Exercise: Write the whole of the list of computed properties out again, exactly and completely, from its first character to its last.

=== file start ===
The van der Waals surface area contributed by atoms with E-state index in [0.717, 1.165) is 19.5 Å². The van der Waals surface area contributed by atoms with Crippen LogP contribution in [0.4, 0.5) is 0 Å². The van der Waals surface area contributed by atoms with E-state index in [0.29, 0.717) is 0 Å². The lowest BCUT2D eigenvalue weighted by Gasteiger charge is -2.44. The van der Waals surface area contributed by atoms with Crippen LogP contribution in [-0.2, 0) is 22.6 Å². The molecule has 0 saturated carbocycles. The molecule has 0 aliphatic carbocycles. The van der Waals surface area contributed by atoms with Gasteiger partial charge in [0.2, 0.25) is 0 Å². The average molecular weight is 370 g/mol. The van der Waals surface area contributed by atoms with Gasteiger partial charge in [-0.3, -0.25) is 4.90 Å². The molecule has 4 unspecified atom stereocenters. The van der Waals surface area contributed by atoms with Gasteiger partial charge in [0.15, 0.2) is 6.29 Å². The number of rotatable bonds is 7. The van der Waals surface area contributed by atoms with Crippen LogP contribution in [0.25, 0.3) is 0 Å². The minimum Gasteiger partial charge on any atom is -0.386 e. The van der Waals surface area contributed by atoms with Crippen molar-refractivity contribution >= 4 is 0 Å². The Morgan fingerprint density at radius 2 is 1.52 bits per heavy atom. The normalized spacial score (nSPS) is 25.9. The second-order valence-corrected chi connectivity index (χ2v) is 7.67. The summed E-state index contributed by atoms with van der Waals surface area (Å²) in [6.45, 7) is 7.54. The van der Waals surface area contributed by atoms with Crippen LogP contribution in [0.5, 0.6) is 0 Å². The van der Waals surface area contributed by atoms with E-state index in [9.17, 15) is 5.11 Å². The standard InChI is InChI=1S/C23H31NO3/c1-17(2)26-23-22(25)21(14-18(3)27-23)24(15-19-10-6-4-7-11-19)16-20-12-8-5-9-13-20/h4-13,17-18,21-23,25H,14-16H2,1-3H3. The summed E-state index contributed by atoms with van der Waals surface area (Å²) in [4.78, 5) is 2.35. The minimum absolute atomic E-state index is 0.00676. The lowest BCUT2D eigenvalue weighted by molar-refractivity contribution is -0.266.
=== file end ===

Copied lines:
The van der Waals surface area contributed by atoms with E-state index in [0.717, 1.165) is 19.5 Å². The van der Waals surface area contributed by atoms with Crippen LogP contribution in [0.4, 0.5) is 0 Å². The van der Waals surface area contributed by atoms with E-state index in [0.29, 0.717) is 0 Å². The lowest BCUT2D eigenvalue weighted by Gasteiger charge is -2.44. The van der Waals surface area contributed by atoms with Crippen LogP contribution in [-0.2, 0) is 22.6 Å². The molecule has 0 saturated carbocycles. The molecule has 0 aliphatic carbocycles. The van der Waals surface area contributed by atoms with Gasteiger partial charge in [0.2, 0.25) is 0 Å². The average molecular weight is 370 g/mol. The van der Waals surface area contributed by atoms with Gasteiger partial charge in [-0.3, -0.25) is 4.90 Å². The molecule has 4 unspecified atom stereocenters. The van der Waals surface area contributed by atoms with Gasteiger partial charge in [0.15, 0.2) is 6.29 Å². The number of rotatable bonds is 7. The van der Waals surface area contributed by atoms with Crippen LogP contribution in [0.25, 0.3) is 0 Å². The minimum Gasteiger partial charge on any atom is -0.386 e. The van der Waals surface area contributed by atoms with Crippen molar-refractivity contribution >= 4 is 0 Å². The Morgan fingerprint density at radius 2 is 1.52 bits per heavy atom. The normalized spacial score (nSPS) is 25.9. The second-order valence-corrected chi connectivity index (χ2v) is 7.67. The summed E-state index contributed by atoms with van der Waals surface area (Å²) in [6.45, 7) is 7.54. The van der Waals surface area contributed by atoms with Crippen LogP contribution in [0.5, 0.6) is 0 Å². The van der Waals surface area contributed by atoms with E-state index in [9.17, 15) is 5.11 Å². The standard InChI is InChI=1S/C23H31NO3/c1-17(2)26-23-22(25)21(14-18(3)27-23)24(15-19-10-6-4-7-11-19)16-20-12-8-5-9-13-20/h4-13,17-18,21-23,25H,14-16H2,1-3H3. The summed E-state index contributed by atoms with van der Waals surface area (Å²) in [4.78, 5) is 2.35. The minimum absolute atomic E-state index is 0.00676. The lowest BCUT2D eigenvalue weighted by molar-refractivity contribution is -0.266.